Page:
Daley: I don’t think I was influenced by him. I do remember hearing his music as I was growing up, and he’s got some great songs. Amazing songs. And it’s catchy. It does remind me of when I was younger, but it’s definitely not musically that I was inspired by.

I think there are too many similarities [between us], really. We’re both from Manchester. We’re both white guys doing soul, whatever you want to call it. And we both got red hair. I kinda couldn’t avoid [being compared to him], but it’s not an insult, you know. He’s a very talented guy.

Anglo: Being from Manchester, who’s your favorite Manchester band?

Daley: I think probably The Smiths. Obviously they were slightly before my time, but my dad’s a big Smiths fan, and it was music that I heard [growing up]. It’s kind of a bit nostalgic. And when I got a bit older and really got into listening to their music, I was like, “Morrissey‘s an incredible songwriter.”


Anglo: What advice would you give to teens who are growing up now, young people who are looking to get into music? They have many tools that are their disposal right now with like computer programs that teach them how to produce their own songs.

Daley: Creatively, in terms of actually making the music, I would say study other artists. If you’re really at that beginning stage, find an artist that inspires you, that you really love and you want to listen to everything they’ve ever done. Mine was Prince. I just wanted to listen to every album and really just delve into it. I think that’s a good place to start if you’re not sure. And then you’ll gradually start to listen to work out what you like.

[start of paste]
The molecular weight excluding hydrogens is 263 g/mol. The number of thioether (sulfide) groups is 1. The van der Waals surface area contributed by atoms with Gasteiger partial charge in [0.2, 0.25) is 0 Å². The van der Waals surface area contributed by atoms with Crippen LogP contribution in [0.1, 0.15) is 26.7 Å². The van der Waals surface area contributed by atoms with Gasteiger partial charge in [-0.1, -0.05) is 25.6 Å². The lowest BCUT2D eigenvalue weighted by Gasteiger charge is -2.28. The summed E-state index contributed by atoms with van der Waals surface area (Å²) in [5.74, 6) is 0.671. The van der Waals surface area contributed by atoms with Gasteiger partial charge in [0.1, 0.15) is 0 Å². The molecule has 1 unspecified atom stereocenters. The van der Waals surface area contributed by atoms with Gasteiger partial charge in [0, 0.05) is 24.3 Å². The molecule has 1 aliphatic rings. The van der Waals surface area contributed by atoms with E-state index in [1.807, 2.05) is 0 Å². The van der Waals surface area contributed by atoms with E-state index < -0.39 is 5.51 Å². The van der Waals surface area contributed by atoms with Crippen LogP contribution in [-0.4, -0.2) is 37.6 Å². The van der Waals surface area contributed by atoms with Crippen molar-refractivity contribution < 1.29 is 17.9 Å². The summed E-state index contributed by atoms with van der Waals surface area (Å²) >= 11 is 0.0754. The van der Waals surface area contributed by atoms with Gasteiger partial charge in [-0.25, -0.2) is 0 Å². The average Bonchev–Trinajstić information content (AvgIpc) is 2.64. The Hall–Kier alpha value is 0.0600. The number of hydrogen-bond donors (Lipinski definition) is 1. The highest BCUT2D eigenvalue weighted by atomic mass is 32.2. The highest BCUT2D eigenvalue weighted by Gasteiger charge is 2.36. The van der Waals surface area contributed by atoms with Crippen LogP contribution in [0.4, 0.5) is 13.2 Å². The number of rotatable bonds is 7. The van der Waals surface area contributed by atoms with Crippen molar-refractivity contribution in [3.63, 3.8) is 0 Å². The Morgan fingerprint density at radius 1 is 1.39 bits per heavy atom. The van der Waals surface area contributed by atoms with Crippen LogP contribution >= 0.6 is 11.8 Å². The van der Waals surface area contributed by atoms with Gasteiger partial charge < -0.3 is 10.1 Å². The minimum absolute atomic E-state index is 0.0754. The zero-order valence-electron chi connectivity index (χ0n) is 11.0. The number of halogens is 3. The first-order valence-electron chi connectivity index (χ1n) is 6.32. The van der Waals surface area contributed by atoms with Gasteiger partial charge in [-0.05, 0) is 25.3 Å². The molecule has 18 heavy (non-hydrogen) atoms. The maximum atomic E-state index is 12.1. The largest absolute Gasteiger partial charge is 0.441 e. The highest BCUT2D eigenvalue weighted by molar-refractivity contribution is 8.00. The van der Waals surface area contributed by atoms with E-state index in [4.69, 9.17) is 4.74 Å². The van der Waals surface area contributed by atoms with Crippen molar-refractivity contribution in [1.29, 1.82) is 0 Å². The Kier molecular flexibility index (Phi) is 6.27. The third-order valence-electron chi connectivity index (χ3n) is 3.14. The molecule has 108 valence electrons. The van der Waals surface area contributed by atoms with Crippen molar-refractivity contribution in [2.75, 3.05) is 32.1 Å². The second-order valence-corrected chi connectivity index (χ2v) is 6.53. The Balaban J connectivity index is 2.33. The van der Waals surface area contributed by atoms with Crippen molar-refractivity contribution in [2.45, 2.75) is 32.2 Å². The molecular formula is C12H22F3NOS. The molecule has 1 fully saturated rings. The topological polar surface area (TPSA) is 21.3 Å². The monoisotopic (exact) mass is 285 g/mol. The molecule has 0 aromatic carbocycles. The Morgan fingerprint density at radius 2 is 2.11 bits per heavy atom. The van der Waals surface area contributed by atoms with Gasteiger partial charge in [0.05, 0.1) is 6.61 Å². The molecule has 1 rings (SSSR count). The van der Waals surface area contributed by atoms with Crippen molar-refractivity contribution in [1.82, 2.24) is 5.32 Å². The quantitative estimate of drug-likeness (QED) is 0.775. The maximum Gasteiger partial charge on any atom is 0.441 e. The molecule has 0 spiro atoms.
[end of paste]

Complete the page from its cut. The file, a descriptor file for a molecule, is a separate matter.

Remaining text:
And then when you come to making music, you can do it two ways. If you know an instrument, then work on that and really hone your craft. If you’re more a producer or a songwriter, find the means to do that. You can do it on the computers now. Or just get out into the world, and find people who have the same taste as you or want to do the same kind of thing as you. In terms of being seen, I just think having an online presence is a massive thing. I found my management through MySpace years ago when I had a profile [there]. I really worked on my profile, and got it looking good. That’s your first impression on the rest of the world. If you’re in a little town like Manchester or something, a record exec in L.A. could look at your MySpace page. It could happen. You’ve got to have that stuff out there. So, yeah, social networks and just find what inspires you. And find how that relates to you.

Kevin Wicks

Kevin Wicks founded BBCAmerica.com's Anglophenia blog back in 2005 and has been translating British culture for an American audience ever since. While not British himself - he was born and raised in St. Louis, Missouri - he once received inordinate hospitality in London for sharing the name of a dead but beloved EastEnders character. His Anglophilia stems from a high school love of Morrissey, whom he calls his "gateway drug" into British culture.